Quantcast

A community for students. Sign up today!

Here's the question you clicked on:

55 members online
  • 0 replying
  • 0 viewing

angela210793

  • 2 years ago

Find all the solutions possible of the system ...using matrices

  • This Question is Closed
  1. wasiqss
    • 2 years ago
    Best Response
    You've already chosen the best response.
    Medals 0

    system is hidden LOl

  2. Kreshnik
    • 2 years ago
    Best Response
    You've already chosen the best response.
    Medals 0

    wait a second.. she must be writing it !!

  3. angela210793
    • 2 years ago
    Best Response
    You've already chosen the best response.
    Medals 0

    |dw:1334243246880:dw|

  4. wasiqss
    • 2 years ago
    Best Response
    You've already chosen the best response.
    Medals 0

    anxhela , you want it to be done by cramer's rule or gauss elimination

  5. angela210793
    • 2 years ago
    Best Response
    You've already chosen the best response.
    Medals 0

    i did |dw:1334243367057:dw| i know wassiq...but u can't use cramer when determinative equals 0

  6. angela210793
    • 2 years ago
    Best Response
    You've already chosen the best response.
    Medals 0

    |dw:1334243466671:dw|

  7. wasiqss
    • 2 years ago
    Best Response
    You've already chosen the best response.
    Medals 0

    ahhh yes, determinant is zero . we must go for gauss elimination

  8. wasiqss
    • 2 years ago
    Best Response
    You've already chosen the best response.
    Medals 0

    do you know gauss, i can do that

  9. angela210793
    • 2 years ago
    Best Response
    You've already chosen the best response.
    Medals 0

    i did |dw:1334243615536:dw| krocker-capelli but i got

  10. angela210793
    • 2 years ago
    Best Response
    You've already chosen the best response.
    Medals 0

    i know Gauss but we have a k in there

  11. wasiqss
    • 2 years ago
    Best Response
    You've already chosen the best response.
    Medals 0

    good :), i havnt done krocker one til yet, but yes k would have been a headache in gauss

  12. Zarkon
    • 2 years ago
    Best Response
    You've already chosen the best response.
    Medals 5

    k has to be 1

  13. Zarkon
    • 2 years ago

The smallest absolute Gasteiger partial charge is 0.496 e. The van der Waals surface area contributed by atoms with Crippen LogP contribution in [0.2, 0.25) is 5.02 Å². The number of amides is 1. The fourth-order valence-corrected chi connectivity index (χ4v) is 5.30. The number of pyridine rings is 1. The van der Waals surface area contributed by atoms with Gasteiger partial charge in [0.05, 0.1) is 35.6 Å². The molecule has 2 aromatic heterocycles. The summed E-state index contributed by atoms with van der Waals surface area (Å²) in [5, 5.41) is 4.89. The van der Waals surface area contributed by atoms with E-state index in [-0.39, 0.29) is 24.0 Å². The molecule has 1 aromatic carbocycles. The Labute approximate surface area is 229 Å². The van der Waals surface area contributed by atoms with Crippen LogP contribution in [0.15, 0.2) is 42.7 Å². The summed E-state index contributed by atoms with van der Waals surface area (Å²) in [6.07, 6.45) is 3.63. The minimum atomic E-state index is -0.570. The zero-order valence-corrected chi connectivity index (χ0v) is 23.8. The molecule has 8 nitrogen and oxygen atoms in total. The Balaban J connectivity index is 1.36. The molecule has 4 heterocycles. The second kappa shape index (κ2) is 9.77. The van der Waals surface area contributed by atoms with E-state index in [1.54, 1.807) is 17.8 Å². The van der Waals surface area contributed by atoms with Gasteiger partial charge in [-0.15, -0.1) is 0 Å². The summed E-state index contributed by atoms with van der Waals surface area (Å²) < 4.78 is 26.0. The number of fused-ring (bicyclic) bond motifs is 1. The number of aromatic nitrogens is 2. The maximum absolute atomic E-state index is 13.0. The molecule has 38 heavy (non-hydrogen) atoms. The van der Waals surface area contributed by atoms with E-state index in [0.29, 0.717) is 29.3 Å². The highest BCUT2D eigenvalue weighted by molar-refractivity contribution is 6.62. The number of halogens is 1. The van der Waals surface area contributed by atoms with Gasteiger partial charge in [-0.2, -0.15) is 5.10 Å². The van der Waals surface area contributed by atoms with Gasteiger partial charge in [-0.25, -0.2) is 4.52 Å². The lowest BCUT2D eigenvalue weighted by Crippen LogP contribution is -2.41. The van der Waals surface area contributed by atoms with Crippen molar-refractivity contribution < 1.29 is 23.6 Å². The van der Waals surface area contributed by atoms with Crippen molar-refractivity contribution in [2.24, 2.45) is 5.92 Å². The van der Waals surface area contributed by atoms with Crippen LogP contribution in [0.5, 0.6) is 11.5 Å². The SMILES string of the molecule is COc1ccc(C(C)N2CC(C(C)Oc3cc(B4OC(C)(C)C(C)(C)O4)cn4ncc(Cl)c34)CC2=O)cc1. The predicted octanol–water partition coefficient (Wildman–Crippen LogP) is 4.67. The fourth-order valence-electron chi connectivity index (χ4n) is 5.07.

Best Response
    You've already chosen the best response.
    Medals 5

    if you want a solution

  14. angela210793
    • 2 years ago
    Best Response
    You've already chosen the best response.
    Medals 0

    how did u find it

  15. TuringTest
    • 2 years ago
    Best Response
    You've already chosen the best response.
    Medals 0

    Zarkon is the only one I won't chastise for just giving answer since they are so provocative ;)

  16. Zarkon
    • 2 years ago
    Best Response
    You've already chosen the best response.
    Medals 5

    -2 times row one = row 3

  17. wasiqss
    • 2 years ago
    Best Response
    You've already chosen the best response.
    Medals 0

    Zarkon if k=1 , then game is over :D

  18. Zarkon
    • 2 years ago
    Best Response
    You've already chosen the best response.
    Medals 5

    no...if \(k\ne 1\) then there is no soluition.

  19. Zarkon
    • 2 years ago
    Best Response
    You've already chosen the best response.
    Medals 5

    solution

  20. angela210793
    • 2 years ago
    Best Response
    You've already chosen the best response.
    Medals 0

    u see..i tried Gauss..and i got at the row3 0 0 0 2 where did i got wrong O.o

  21. Zarkon
    • 2 years ago
    Best Response
    You've already chosen the best response.
    Medals 5

    \[\left.\begin{matrix}x-y+z=k \\ -2x+2y-2z=-2\end{matrix}\right.\] multiply first by 2 \[\Rightarrow\] \[\left.\begin{matrix}2x-2y+2z=2k \\ -2x+2y-2z=-2\end{matrix}\right.\] add you get \(0=2k-2\Rightarrow k=1\)

  22. wasiqss
    • 2 years ago
    Best Response
    You've already chosen the best response.
    Medals 0

    NIce work zarkon

  23. phi
    • 2 years ago
    Best Response
    You've already chosen the best response.
    Medals 0

    If you put the augmented matrix in reduced row echelon form you get \[\left[\begin{matrix}1 &0 & 1&1 +k/2 \\ 0 & 1 &0 & 1-k/2 \\ 0 & 0 & 0&2k-2 \\\end{matrix}\right]\]

  24. phi
    • 2 years ago
    Best Response
    You've already chosen the best response.
    Medals 0

    as zarkon noted, k must be 1 for there to be a solution. However, note that there are an infinite # of sols if k=1, because you have a non-zero null space

  25. angela210793
    • 2 years ago
    Best Response
    You've already chosen the best response.
    Medals 0

    the system would have infinite solutions for r(A)=r(Ab) and no solutions for r(A)<r(Ab) how do u find the range of Ab when u have k in there..r(A)=r(Ab) if k wasn't 1....sorry mozilla froze -_-

  26. angela210793
    • 2 years ago
    Best Response
    You've already chosen the best response.
    Medals 0

    ok...thanks

  27. phi
    • 2 years ago
    Best Response
    You've already chosen the best response.
    Medals 0

    The complete solution is \[\left(\begin{matrix}3/2 \\ 1/2 \\ 0\end{matrix}\right)+c\left(\begin{matrix}1 \\ 0 \\ -1\end{matrix}\right)\] where c is arbitrary

  28. Not the answer you are looking for?
    Search for more explanations.

    • Attachments:

Ask your own question

Ask a Question
Find more explanations on OpenStudy

Your question is ready. Sign up for free to start getting answers.

spraguer (Moderator)
5 → View Detailed Profile

is replying to Can someone tell me what button the professor is hitting...

23

  • Teamwork 19 Teammate
  • Problem Solving 19 Hero
  • You have blocked this person.
  • ✔ You're a fan Checking fan status...

Thanks for being so helpful in mathematics. If you are getting quality help, make sure you spread the word about OpenStudy.

This is the testimonial you wrote.
You haven't written a testimonial for Owlfred.